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            Efficacy and safety of tolvaptan in heart failure patients with volume overload despite the standard treatment with conventional diuretics: a phase III, randomized, double-blind, placebo-controlled study (QUEST study).

            Diuretics are recommended to treat volume overload with heart failure (HF), however, they may cause serum electrolyte imbalance, limiting their use. Moreover, patients with advanced HF could poorly respond to these diuretics. In this study, we evaluated the efficacy and safety of Tolvaptan, a competitive vasopressin V2-receptor antagonist developed as a new drug to treat volume overload in HF patients.
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              Tolvaptan for improvement of hepatic edema: A phase 3, multicenter, randomized, double-blind, placebo-controlled trial.

              Hepatic edema is manifested by ascites, lower limb edema and intolerable symptoms. Some patients insufficiently respond to the conventional diuretic therapy. Therefore, a novel therapeutic option is required. We conducted a phase 3 study to confirm therapeutic effect of tolvaptan on hepatic edema associated with liver cirrhosis.

                Author and article information

                81-836-22-2239 , terais@yamaguchi-u.ac.jp
                Clin J Gastroenterol
                Clin J Gastroenterol
                Clinical Journal of Gastroenterology
                Springer Japan (Tokyo )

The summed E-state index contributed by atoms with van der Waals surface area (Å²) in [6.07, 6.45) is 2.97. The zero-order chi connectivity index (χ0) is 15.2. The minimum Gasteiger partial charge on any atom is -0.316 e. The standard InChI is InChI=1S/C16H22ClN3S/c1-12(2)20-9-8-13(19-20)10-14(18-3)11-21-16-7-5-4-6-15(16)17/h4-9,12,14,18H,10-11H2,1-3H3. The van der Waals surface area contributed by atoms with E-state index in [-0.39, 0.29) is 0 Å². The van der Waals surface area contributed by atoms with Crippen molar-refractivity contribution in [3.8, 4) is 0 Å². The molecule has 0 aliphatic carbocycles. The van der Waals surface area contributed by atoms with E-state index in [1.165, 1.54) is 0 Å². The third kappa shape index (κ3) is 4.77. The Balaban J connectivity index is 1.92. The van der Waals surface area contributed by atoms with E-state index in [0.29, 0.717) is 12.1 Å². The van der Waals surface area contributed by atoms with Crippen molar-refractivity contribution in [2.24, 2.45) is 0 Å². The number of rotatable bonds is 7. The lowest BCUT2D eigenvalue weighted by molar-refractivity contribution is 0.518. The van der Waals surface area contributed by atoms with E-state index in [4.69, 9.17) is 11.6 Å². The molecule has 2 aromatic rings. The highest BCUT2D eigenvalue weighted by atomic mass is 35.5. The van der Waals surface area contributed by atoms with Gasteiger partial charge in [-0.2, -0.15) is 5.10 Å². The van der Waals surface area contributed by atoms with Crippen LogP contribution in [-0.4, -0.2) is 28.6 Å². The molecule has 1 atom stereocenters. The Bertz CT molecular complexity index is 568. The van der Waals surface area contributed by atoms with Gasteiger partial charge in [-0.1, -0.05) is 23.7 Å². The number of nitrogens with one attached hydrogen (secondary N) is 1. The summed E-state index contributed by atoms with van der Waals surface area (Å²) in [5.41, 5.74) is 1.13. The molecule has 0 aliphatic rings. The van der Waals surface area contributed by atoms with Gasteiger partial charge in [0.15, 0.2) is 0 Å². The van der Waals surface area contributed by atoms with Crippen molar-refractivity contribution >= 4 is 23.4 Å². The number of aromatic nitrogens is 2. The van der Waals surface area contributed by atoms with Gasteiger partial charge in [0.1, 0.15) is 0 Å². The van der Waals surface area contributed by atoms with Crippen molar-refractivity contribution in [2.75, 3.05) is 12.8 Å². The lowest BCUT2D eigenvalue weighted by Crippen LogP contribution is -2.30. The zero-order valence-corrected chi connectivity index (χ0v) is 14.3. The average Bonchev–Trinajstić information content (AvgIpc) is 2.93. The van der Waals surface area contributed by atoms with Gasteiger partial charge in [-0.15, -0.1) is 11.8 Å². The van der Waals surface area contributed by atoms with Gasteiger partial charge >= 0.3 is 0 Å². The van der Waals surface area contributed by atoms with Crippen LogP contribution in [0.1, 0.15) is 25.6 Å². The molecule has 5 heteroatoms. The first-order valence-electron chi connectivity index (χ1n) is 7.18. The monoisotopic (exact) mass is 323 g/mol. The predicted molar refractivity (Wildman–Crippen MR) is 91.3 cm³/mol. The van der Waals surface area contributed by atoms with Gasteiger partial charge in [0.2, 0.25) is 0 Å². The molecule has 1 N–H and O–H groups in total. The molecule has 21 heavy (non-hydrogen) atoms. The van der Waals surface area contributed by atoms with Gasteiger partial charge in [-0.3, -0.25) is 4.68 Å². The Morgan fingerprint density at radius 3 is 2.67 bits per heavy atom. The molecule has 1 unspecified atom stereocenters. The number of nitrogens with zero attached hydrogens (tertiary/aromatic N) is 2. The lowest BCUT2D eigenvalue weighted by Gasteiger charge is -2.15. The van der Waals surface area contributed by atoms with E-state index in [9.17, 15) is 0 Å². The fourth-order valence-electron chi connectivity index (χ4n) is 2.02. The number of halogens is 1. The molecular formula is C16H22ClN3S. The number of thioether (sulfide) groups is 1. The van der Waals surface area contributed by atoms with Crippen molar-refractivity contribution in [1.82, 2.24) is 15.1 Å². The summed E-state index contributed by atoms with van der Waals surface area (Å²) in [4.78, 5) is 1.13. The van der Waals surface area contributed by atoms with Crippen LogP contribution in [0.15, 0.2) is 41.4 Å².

5 December 2014
                5 December 2014
                : 8
                : 1
                : 47-51
                [ ]Department of Gastroenterology and Hepatology, Hagi Civil Hospital, Tsubaki 3460-3, Hagi, Yamaguchi 758-0061 Japan
                [ ]Department of Gastroenterology and Hepatology, Yamaguchi University Graduate School of Medicine, Minami-Kogushi 1-1-1, Ube, Yamaguchi 755-8505 Japan
                © The Author(s) 2014

                Open AccessThis article is distributed under the terms of the Creative Commons Attribution License which permits any use, distribution, and reproduction in any medium, provided the original author(s) and the source are credited.

                : 16 September 2014
                : 20 November 2014
                Case Report
                Custom metadata
                © Springer Japan 2015

                Gastroenterology & Hepatology
                tolvaptan,vasopressin v2-receptor antagonist,liver cirrhosis,refractory ascites,urine osmolality